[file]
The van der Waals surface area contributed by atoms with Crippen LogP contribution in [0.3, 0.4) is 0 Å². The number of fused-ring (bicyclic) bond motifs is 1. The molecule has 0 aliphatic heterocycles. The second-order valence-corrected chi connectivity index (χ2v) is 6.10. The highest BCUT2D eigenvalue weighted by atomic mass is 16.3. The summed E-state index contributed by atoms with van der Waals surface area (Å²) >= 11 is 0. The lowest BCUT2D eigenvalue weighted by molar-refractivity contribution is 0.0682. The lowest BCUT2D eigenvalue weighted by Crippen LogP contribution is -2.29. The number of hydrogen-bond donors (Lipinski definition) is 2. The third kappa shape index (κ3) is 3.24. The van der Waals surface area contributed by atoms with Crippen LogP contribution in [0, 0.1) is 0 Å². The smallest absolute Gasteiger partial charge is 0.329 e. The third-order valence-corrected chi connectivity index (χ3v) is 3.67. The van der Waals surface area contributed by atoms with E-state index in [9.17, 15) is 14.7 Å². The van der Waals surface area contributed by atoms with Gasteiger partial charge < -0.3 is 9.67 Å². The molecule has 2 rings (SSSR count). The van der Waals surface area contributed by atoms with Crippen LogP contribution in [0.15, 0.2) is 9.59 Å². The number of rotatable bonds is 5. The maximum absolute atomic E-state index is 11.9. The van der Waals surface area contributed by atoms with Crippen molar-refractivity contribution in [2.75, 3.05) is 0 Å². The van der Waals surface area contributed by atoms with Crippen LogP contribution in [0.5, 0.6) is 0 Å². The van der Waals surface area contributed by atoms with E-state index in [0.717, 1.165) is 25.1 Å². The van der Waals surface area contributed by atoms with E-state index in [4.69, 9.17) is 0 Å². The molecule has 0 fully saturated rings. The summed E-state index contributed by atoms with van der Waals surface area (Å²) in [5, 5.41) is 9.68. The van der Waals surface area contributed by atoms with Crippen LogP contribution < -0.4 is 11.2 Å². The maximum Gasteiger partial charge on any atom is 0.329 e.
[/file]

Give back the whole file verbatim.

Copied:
The van der Waals surface area contributed by atoms with Crippen LogP contribution in [0.3, 0.4) is 0 Å². The number of fused-ring (bicyclic) bond motifs is 1. The molecule has 0 aliphatic heterocycles. The second-order valence-corrected chi connectivity index (χ2v) is 6.10. The highest BCUT2D eigenvalue weighted by atomic mass is 16.3. The summed E-state index contributed by atoms with van der Waals surface area (Å²) >= 11 is 0. The lowest BCUT2D eigenvalue weighted by molar-refractivity contribution is 0.0682. The lowest BCUT2D eigenvalue weighted by Crippen LogP contribution is -2.29. The number of hydrogen-bond donors (Lipinski definition) is 2. The third kappa shape index (κ3) is 3.24. The van der Waals surface area contributed by atoms with Crippen LogP contribution in [0, 0.1) is 0 Å². The smallest absolute Gasteiger partial charge is 0.329 e. The third-order valence-corrected chi connectivity index (χ3v) is 3.67. The van der Waals surface area contributed by atoms with E-state index in [9.17, 15) is 14.7 Å². The van der Waals surface area contributed by atoms with Gasteiger partial charge < -0.3 is 9.67 Å². The molecule has 2 rings (SSSR count). The van der Waals surface area contributed by atoms with Crippen LogP contribution in [0.15, 0.2) is 9.59 Å². The number of rotatable bonds is 5. The maximum absolute atomic E-state index is 11.9. The van der Waals surface area contributed by atoms with Crippen molar-refractivity contribution in [2.75, 3.05) is 0 Å². The van der Waals surface area contributed by atoms with Crippen LogP contribution in [0.5, 0.6) is 0 Å². The van der Waals surface area contributed by atoms with E-state index in [0.717, 1.165) is 25.1 Å². The van der Waals surface area contributed by atoms with E-state index in [4.69, 9.17) is 0 Å². The molecule has 0 fully saturated rings. The summed E-state index contributed by atoms with van der Waals surface area (Å²) in [5, 5.41) is 9.68. The van der Waals surface area contributed by atoms with Crippen LogP contribution < -0.4 is 11.2 Å². The maximum Gasteiger partial charge on any atom is 0.329 e.